Genetic screening
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Genetic screening

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  • Add Chemical to stop mitosis in metaphase: The fixative is called colchicine, which poisons the mitotic spindle and causes the cells to become frozen in metaphase.\n\nAdd stain to enhance chromosomes: The stain is a hypotonic solution which causes the nuclei of the cells to swell and the cells to burst. \n
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  • A single cell, or blastomere, is removed from an embryo that has been fertilized in vitro (In an artificial environment outside the living organism. In this case, the embryo.), and this cell is tested for genetic abnormalities. If the blastomere does not appear to have the defect under investigation, the rest of the embryo can then be transferred to the mother's uterus.\n
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  • Ancestry: Used in forensic science. Unlike the traditional testing to detect gene mutations associated with disease, forensic genetic testing can identify crime victims, rule out suspects or establish biological relationships. Genealogical genetic testing allows one to trace their ancestry. It allows individuals to find out the probability that they are, or are not, related to another person within an estimated number of generations.\n\nPredict: Cancer researchers have discovered gene mutations that could increase a woman's risk of getting cancer. For example those who carry a particular mutation on the BRCA1 gene have an increased risk of breast cancer and genetic testing informs women if they carry this mutation. This kind of genetic testing is called predictive or pre-symptomatic testing.\n\nEconomic and social consequences: Genetic testing is often accompanied by genetic counseling because of the psychological problems that may accompany the results. There are ethical issues that also come up with genetic testing. The possibility of genetic discrimination in employment or insurance is also a concern. People may avoid genetic testing out of fear that it will affect their ability to obtain health or life insurance or find a job. \n\n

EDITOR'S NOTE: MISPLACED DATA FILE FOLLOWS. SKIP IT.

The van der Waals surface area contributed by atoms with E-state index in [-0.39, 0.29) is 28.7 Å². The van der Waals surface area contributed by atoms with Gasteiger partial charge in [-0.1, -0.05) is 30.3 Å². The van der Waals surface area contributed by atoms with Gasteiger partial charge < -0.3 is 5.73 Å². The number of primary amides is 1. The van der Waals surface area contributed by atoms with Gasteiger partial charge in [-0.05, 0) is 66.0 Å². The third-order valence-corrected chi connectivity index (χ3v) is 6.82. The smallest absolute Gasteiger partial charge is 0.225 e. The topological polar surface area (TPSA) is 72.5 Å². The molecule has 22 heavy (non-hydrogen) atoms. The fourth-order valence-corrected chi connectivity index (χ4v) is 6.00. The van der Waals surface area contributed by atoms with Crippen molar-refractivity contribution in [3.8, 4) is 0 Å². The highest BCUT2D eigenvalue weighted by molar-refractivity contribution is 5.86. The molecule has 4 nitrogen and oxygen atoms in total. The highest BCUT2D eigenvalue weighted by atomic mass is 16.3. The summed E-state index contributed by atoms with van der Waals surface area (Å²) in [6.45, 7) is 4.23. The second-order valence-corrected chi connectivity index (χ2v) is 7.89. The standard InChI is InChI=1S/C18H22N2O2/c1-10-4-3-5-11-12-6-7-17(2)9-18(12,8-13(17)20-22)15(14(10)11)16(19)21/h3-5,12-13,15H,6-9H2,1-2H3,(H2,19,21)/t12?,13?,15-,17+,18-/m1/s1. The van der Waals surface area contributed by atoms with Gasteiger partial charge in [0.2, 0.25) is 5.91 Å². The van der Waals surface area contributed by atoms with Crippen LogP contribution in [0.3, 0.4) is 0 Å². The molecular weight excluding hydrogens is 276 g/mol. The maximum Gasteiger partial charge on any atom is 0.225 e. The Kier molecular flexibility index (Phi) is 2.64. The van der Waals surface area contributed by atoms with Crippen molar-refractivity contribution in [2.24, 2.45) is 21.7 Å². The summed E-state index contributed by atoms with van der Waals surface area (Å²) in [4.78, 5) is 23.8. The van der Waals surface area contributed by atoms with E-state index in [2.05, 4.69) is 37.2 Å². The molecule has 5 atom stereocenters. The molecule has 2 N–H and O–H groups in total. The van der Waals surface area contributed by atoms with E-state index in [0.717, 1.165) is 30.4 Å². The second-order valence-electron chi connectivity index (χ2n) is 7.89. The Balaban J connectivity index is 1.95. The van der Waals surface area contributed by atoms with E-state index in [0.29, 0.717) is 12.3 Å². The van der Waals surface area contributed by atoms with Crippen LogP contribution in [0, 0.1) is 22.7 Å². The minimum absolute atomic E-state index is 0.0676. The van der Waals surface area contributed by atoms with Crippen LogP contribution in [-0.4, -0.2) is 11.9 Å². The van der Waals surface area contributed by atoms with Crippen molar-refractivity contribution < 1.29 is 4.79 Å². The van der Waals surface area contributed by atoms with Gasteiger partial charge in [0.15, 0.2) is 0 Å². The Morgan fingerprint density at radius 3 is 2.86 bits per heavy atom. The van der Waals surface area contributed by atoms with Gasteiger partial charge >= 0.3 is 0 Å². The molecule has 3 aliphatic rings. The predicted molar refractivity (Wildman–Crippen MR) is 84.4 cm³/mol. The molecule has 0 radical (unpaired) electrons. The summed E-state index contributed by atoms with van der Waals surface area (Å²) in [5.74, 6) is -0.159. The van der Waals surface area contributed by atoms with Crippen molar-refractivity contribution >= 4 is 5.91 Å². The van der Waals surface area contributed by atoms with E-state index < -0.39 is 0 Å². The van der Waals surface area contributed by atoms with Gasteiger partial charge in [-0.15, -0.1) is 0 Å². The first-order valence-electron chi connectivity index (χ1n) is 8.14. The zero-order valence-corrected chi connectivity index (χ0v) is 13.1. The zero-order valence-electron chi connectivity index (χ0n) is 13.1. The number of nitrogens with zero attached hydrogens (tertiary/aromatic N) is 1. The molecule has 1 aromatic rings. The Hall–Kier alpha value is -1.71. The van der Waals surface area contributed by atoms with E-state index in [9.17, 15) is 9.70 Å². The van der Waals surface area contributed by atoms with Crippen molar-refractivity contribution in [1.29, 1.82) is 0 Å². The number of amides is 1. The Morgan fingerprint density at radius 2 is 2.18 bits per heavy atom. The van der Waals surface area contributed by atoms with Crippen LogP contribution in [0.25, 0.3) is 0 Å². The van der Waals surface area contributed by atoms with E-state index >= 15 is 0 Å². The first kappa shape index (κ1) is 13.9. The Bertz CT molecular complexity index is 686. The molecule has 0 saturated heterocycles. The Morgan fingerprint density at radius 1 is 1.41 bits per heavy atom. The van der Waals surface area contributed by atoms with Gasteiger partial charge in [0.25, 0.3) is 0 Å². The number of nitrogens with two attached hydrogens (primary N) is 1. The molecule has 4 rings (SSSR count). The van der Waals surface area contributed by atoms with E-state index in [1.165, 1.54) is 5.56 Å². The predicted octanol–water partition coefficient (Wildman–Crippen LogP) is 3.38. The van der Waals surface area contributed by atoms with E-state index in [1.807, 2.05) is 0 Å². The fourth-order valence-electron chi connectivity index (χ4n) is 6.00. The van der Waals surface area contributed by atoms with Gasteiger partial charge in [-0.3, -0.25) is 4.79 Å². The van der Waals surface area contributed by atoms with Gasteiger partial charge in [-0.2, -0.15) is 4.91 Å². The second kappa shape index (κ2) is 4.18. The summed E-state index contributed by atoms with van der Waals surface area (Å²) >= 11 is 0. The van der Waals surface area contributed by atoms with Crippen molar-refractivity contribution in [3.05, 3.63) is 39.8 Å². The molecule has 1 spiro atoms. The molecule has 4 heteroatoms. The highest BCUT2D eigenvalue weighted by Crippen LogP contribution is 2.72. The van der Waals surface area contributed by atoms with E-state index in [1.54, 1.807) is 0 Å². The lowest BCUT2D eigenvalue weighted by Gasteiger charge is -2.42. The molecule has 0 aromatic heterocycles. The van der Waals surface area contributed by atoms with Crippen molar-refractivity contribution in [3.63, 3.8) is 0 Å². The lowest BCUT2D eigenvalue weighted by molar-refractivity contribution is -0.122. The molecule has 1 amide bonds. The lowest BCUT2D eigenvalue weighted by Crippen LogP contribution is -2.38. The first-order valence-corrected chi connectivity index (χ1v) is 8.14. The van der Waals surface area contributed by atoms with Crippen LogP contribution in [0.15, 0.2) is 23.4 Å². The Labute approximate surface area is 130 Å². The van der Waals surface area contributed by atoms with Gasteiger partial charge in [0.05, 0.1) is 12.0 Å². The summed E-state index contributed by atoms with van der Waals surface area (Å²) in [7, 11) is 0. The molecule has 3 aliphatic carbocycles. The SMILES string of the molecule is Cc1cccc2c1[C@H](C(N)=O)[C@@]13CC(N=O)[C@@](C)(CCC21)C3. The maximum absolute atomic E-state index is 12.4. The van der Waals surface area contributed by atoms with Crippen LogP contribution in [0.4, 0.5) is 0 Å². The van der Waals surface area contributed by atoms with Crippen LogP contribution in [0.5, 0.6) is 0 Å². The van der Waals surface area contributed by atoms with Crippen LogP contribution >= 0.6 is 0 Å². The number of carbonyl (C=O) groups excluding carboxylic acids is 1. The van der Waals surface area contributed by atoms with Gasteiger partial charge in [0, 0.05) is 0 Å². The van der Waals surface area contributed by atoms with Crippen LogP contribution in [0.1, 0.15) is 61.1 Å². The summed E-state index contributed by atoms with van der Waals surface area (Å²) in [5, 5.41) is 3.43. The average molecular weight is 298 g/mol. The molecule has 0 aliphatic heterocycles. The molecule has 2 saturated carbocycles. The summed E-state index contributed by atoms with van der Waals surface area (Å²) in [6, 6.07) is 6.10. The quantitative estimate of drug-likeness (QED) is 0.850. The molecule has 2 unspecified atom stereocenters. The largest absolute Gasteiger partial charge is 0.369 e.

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Genetic screening Genetic screening Presentation Transcript

  • Genetic Screening Applications and counseling Francesca Lai (Biology SL)
  • What is genetic screening?• Genetic screening provides a way to predict whether or not a specific phenotype will occur. Methods of Genetic screening: Determining abnormalities Screening Embryos Karyotyping Amniocentesis Polymerase Chain Preimplantation genetic Reaction (PCR) diagnosis (PGD) Restriction Fragment Length Polymorphisms Chorionic villus sampling (RFLPS) / Southern (CVS) Blotting
  • Karyotyping• Definition: “Karyotyping is the process of pairing and ordering all the chromosomes of an organism, thus providing a genome-wide image of an individuals chromosomes.”• Karyotypes are prepared from mitotic cells which are frozen in metaphase.• Characteristic structural features for each chromosome are revealed.• Can reveal changes in chromosome numbers linked to conditions such as Down’s syndrome.• Careful analysis can show more subtle changes as chromosomal deletions, duplications, translocations or inversions.• Increasing use of karyotyping for diagnosis of specific birth defects and genetic disorders.